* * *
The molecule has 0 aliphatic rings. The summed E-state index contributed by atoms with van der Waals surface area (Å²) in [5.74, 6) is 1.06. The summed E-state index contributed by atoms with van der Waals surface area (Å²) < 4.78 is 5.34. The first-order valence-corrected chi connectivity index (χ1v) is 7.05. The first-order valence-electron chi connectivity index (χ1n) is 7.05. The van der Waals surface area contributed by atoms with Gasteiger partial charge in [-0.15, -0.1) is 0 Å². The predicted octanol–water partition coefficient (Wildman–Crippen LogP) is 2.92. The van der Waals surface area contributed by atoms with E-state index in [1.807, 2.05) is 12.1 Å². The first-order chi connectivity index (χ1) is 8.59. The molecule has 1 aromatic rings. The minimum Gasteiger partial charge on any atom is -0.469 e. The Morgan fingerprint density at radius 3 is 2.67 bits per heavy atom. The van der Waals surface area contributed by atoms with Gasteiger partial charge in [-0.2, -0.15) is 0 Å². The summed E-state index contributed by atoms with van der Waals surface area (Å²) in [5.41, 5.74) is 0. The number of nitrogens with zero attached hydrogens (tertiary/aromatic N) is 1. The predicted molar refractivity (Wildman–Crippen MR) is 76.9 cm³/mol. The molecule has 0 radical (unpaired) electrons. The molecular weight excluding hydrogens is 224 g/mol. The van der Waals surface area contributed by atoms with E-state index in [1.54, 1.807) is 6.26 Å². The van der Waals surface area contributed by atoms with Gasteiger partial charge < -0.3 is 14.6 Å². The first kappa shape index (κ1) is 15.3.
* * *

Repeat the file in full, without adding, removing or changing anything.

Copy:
The molecule has 0 aliphatic rings. The summed E-state index contributed by atoms with van der Waals surface area (Å²) in [5.74, 6) is 1.06. The summed E-state index contributed by atoms with van der Waals surface area (Å²) < 4.78 is 5.34. The first-order valence-corrected chi connectivity index (χ1v) is 7.05. The first-order valence-electron chi connectivity index (χ1n) is 7.05. The van der Waals surface area contributed by atoms with Gasteiger partial charge in [-0.15, -0.1) is 0 Å². The predicted octanol–water partition coefficient (Wildman–Crippen LogP) is 2.92. The van der Waals surface area contributed by atoms with E-state index in [1.807, 2.05) is 12.1 Å². The first-order chi connectivity index (χ1) is 8.59. The molecule has 1 aromatic rings. The minimum Gasteiger partial charge on any atom is -0.469 e. The Morgan fingerprint density at radius 3 is 2.67 bits per heavy atom. The van der Waals surface area contributed by atoms with Gasteiger partial charge in [-0.2, -0.15) is 0 Å². The summed E-state index contributed by atoms with van der Waals surface area (Å²) in [5.41, 5.74) is 0. The number of nitrogens with zero attached hydrogens (tertiary/aromatic N) is 1. The predicted molar refractivity (Wildman–Crippen MR) is 76.9 cm³/mol. The molecule has 0 radical (unpaired) electrons. The molecular weight excluding hydrogens is 224 g/mol. The van der Waals surface area contributed by atoms with E-state index in [1.54, 1.807) is 6.26 Å². The van der Waals surface area contributed by atoms with Gasteiger partial charge < -0.3 is 14.6 Å². The first kappa shape index (κ1) is 15.3.